“We’re proud of you, son.”  Kitarin Dawnshatter said, slapping Vrykerion on the back, “It might not be a Spell Breaker like your brother was, but being accepted into the Blood Knights is nothing to laugh at.”  Vrykerion just nodded a bit.

Vrykerion was wearing his blood knights’ tabard, a depressing mix of black and red – a reminder of what his people had to endure in the wake of the Third War.  He was dressed in his best chain mail from the graduation ceremony with Lady Liadrin, though in all honesty he had worn it for someone else.

“Just think! A few more years and you might be able to help pull this family out of Murder Row and back up into the Exchange! Or even the Court of the Suns!” Vrykerion’s father continued to prattle, causing Vrykerion to slightly roll his eyes. There was nothing like a reminder that his father’s crimes and the task of their family’s redemption was riding on his and his brother’s shoulders.

“But I want you to have something, my boy.  Something your Uncle got back during the Second War. He originally gave it to Herio, but he didn’t really want it.  I think he thought it would tarnish his reputation with the other Spell Breakers after we joined the Horde. Not that he’ll need it now.” Kitarin dropped something into his son’s hands: a small gold pocket watch. “It’s a gnomish design, ya see.  Tried to pawn it over in the Bazaar but no one in this Nether blasted town is willing to take it with those knuckle dragging orcs’ banners flying everywhere now.”

Vrykerion’s armored fingers traced over the designs on the back of the watch. “Gnomish,” he muttered for a moment before looking up, “You shouldn’t speak of the other races like that.”

“Those brutes killed your brother, you cowardly green skin boot licker!” Kitarin shouted throwing a bottle of wine at Vyrkerion and missing him, turning his back dismissively at Vrykerion and walked back to his hookah, “Don’t you have some rich noble whore to go visit or something, boy?”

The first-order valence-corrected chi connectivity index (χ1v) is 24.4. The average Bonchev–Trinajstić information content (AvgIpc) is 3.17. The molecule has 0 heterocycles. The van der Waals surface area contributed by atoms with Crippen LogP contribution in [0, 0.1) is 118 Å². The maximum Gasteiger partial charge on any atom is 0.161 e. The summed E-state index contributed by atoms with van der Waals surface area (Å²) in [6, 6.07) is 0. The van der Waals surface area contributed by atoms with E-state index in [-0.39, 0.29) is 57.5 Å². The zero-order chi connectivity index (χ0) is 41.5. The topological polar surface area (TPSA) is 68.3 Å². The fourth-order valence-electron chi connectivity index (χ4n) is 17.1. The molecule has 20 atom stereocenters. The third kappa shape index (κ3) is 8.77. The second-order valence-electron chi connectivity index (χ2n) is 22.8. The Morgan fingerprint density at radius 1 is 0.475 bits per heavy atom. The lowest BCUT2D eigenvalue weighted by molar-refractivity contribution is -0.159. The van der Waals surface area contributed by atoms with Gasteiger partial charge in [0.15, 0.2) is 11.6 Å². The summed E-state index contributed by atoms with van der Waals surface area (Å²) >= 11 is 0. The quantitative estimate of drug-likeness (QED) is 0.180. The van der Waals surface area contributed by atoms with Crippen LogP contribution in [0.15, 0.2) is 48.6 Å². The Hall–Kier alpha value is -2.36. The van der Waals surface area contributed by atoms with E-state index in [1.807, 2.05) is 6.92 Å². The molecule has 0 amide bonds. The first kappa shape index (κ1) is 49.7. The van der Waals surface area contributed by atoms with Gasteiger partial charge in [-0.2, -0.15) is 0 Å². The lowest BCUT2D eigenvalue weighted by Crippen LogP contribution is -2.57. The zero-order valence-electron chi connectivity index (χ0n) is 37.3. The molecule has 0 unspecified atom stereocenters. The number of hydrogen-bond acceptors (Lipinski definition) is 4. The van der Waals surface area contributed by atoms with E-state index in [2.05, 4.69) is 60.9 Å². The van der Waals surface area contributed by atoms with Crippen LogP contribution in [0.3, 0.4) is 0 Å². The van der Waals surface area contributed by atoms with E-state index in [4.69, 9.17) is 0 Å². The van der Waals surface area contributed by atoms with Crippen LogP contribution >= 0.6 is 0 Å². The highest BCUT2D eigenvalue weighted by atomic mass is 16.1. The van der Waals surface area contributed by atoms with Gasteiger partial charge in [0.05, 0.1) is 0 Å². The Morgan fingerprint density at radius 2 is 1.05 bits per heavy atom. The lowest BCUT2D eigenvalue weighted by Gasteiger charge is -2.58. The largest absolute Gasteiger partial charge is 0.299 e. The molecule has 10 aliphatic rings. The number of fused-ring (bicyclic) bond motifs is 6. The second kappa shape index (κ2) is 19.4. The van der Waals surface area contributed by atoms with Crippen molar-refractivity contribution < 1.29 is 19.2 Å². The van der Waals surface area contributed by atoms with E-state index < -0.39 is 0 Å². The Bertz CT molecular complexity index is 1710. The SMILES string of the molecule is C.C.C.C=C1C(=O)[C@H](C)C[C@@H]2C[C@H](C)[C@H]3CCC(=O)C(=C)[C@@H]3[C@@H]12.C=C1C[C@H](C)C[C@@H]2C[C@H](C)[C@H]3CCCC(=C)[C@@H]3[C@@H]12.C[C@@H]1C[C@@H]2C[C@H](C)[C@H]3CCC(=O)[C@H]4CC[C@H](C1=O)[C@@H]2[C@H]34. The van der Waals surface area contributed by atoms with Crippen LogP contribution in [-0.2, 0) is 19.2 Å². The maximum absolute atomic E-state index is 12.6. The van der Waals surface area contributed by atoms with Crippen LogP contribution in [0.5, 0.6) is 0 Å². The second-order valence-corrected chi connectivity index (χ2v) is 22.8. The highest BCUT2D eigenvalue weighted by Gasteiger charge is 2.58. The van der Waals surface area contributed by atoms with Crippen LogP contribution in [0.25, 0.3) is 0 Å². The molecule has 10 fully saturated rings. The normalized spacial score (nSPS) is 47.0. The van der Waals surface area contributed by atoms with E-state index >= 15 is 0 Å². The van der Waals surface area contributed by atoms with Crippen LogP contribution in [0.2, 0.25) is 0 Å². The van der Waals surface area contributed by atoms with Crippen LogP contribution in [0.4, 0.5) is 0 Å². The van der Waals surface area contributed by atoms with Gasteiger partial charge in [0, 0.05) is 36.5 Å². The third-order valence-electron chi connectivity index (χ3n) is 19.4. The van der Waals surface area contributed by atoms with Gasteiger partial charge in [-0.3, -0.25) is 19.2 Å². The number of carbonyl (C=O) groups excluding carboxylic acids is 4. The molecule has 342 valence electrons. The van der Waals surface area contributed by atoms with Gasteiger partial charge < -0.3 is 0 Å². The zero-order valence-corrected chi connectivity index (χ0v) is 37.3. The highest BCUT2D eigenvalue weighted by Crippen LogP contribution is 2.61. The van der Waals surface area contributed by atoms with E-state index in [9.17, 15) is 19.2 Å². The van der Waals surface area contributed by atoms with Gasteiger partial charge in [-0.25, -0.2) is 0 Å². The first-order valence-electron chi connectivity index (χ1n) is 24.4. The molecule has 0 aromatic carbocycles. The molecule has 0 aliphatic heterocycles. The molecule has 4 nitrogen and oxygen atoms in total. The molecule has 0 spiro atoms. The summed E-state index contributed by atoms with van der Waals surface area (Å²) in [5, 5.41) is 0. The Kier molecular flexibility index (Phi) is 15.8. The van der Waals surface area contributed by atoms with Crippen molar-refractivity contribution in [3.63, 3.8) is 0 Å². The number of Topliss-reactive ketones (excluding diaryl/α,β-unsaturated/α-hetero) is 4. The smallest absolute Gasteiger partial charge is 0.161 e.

“Yea.  Calowen is waiting for me at the celebration.  Tell Mother that I left her a gift when she gets home from work, will you?  Please don’t sell it this time.” His father puffed on the tube, inhaling the thick fumes of bloodthistle, and waved his hand, dismissing Vrykerion without a word.  Vrykerion sighed and left into the streets of Murder Row and up towards the Court of the Sun.

As he turned the corner into the fountain square, he was met with a pair of arms wrapping themselves around his neck.  Vrykerion panicked for a second, his instincts from his years living in the shadiest neighborhood in the city kicking in.  But his nerves eased when a familiar and curvaceous body followed the arms and pressed up against him in a hug, “Congratulations!”

He wrapped his arm around Calowen, “You too.  Excited for our deployment tomorrow?”

Calowen nodded, nuzzling her head in the crux of Vrykerion’s neck, “A bit nervous too.”

“You’ll do fine.  If you can drag me to graduation, I’m sure you could take on the entirety of the Scourge all by your lonesome.”

Calowen chuckled softly, never lifting her head, “I can see my extra lessons in ‘sense of humor’ have served you well.”

Vrykerion smiled.  It was one of many ‘extra lessons’ he had enjoyed with Calowen during their time training to be paladins, “Are you ready for the celebration?”

This time she shook her head and her soft voice got quiet, “I actually thought we could go somewhere else.”

Vrykerion raised an eyebrow.  Did she really mean? His answer came quick in the form of her lips pressing deeply into his, her soft warm skin contrasting the cool metal of his armor.  And as the night went on the cold feeling of armor vanished piece by piece, and the warmth spread more and more.

Vrykerion’s hand trembled slightly as he drew a small 14 toothed cog.  He stopped and set the parchment down.  He allowed himself a moment of reprieve to glance out the window and to let the blood drain from his flushed face.  Blue Child hung low in the night sky.  For a brief moment he wondered where the sun had gotten off to.  The process of rebuilding was long and sometimes very hard on him.  Still, he knew that he had to continue.  He had to press on or else finishing and thus understanding, would never come.  He would simply run away again.  So Vrykerion sat back down and took his quill in hand once more.